Office & Mailing Address

 

Kaufman Hall 216

Dept. of Modern Languages

University of Oklahoma

780 Van Vleet Oval

Norman, OK 73069

 

jsullivan@ou.edu

So you want to do a translation-edition of a medieval text? -- Here are my tips for you from the trenches (updated May 2019):

Are you pondering translating a medieval work into English and, specifically, doing a state-of-the-art, scientific, facing-page (i.e. medieval-language edition on one side, line-by-line English translation on the other side) volume? Directly below are a few ideas, based on my own first-hand experience, that might make your work more enjoyable and which might save you a good bit of frustration and wasted time. I’ve written my comments assuming that you are translating a medieval German romance, but most of my remarks should be applicable to translating almost any secular work out of any medieval language into modern English:

 

TOOLS OF THE TRADE:

 

COMPUTER EQUIPMENT: Invest in 2 large computer monitors, so that during the entire process you can display on 1 large screen both your Word document with the original medieval language (i.e., your edition) and directly next to it your Word document with your English translation. And on your second large screen you can display the main manuscript (i.e. the web-based facsimile) of your edition and any prior edition(s) that you might be using or consulting. --- Whatever screen that you use to display the medieval manuscript should be high resolution, so that you can see all its minute details. --- Personally, I like enough screen space to display yet another, additional text, namely, the document with my edition apparatus and content notes to the text. On an additional screen (which can be your laptop screen), you will display whatever online dictionaries you are using.

 

DICTIONARIES: Use the best dictionaries available and consult them in order of their usefulness. For Middle High German texts, your primary dictionary, and the first dictionary you should consult, is Beate Hennig’s Kleines Mittelhochdeutsches Wörterbuch (I have the 2007 edition, but it is probably in a more up-to-date edition now.) Take my word on this; this is where you should start. Next down the line, you can and should consult the two large 19th-century dictionaries of classical Middle High German by Lexer and Benecke, which are accessible through the University of Trier’s dictionary website. Benecke is the standard, but in actuality both dictionaries are about equally useful. If you still have a pocket Lexer from grad school, don’t use it; it’s just not very good, is missing many important secondary meanings of words, and will lead you to make many easily avoidable mistakes. Another dictionary that is really helpful for especially tricky terms is Grimms Wörterbuch, which is also online; I use this all the time. Further, because the manuscript(s) that you consult will usually be late medieval, you should also have, for quick reference, a dictionary of early modern German; I use Alfred Götze’s Frühneuhochdeutsches Glossar. Lastly, don’t be shy to use the standard dictionaries of other medieval languages for terms that just don’t look quite German but, for example, seem more Old French or Middle Dutch or Latin.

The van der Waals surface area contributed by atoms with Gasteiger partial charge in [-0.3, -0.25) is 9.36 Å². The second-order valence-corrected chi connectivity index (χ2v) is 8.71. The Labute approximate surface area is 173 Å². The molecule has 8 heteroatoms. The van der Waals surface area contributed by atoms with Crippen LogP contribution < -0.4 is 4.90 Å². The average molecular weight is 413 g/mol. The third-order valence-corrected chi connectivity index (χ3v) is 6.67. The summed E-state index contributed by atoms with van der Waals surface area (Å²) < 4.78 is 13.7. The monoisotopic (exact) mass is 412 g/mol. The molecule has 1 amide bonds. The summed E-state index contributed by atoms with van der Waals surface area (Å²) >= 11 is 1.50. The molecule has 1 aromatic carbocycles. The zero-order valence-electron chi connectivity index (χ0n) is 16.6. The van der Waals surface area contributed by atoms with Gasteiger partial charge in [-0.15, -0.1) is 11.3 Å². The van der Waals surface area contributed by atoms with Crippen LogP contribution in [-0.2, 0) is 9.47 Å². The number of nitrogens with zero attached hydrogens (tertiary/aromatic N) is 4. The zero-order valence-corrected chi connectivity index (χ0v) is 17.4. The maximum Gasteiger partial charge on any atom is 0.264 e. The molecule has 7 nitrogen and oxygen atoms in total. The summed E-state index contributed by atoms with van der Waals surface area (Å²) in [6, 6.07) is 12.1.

WORK PROCESS:

 

DO YOUR MEDIEVAL-LANGUAGE EDITION AND YOUR MODERN ENGLISH TRANSLATION CONCURRENTLY: Take my word on this; this is the way to go. (If you are simply using a previous edition, this means you transcribe it concurrently as you progress with your translation and that, for instance, you change the German punctuation/capitalization as you go along to correspond, to the extent possible, with the punctuation/capitalization of your English translation.) I recommend, at least in the beginning, working in approximately 500-line edition-translation blocks. After you complete each 500-line draft, send that draft to your editor for a quick proof-read. You can assume that your editor—if that editor is any good—will object to something in your edition or in your translation style. It is best that you know what that objection is before you continue on with the next section, potentially causing you and your editor to needlessly lose a lot of time down the road in editorial corrections.

 

DO YOUR TEXTUAL NOTES AND EDITION/APPARATUS NOTES IN A SEPARATE DOCUMENT, filling that document in as you go. Identify/precede each note by the relevant line#. If you later want to make the notes appear instead as footnotes or to use a standard editorial apparatus at the bottom of the page, you can do that at the end of your project by simply cutting and pasting.

 

CONTINUOUSLY CONSULT PREVIOUS TRANSLATIONS!  After you have completed a translation of each small chunk (and indeed, sometimes even while you are translating particularly tricky passages), good thorough scholarship demands you check your work against all available previous translations. Even the very best recent translations of medieval works into English are marred by mistakes because their translators have not sufficiently done this. Thus, if I were to do a translation of Hartmann’s Erec, I would check my work first against the German translations by Thomas Cramer and Volker Mertens, then move to the best translation in English, i.e. the one by Cyril Edwards, hen I would go on to next best translations in English (not in any particular order) by David Resler, Kim Vivian/Richard Lawson, and JW Thomas. For a work like Hartmann’s Erec, with an Old French exemplar, I would also check the best Modern English-Old French edition/volume of Chrétien’s Erec (by Carlton Carroll), just to make sure I’m not missing anything. (Personally, I always consult also translations in other languages I read, like modern French or Dutch.) For most texts, however, there will usually be only one or two previous translations and no exemplar in another medieval language will exist. As a rule of thumb, recent (i.e. post-2000) modern-German translations are more accurate, and will be more useful to you, than available English-language translations. (Older, pre-1990 modern German translations are, however, in the majority of cases not very good and tend to be more like paraphrases than true translations.)  -- Especially if you are a non-native speaker of German (or whatever language tradition you are working in), you are going to make errors, but consulting other translations will keep these to an acceptable minimum. And besides, not consulting the work of previous scholars/translators is just shoddy, lazy scholarship, so don’t do that.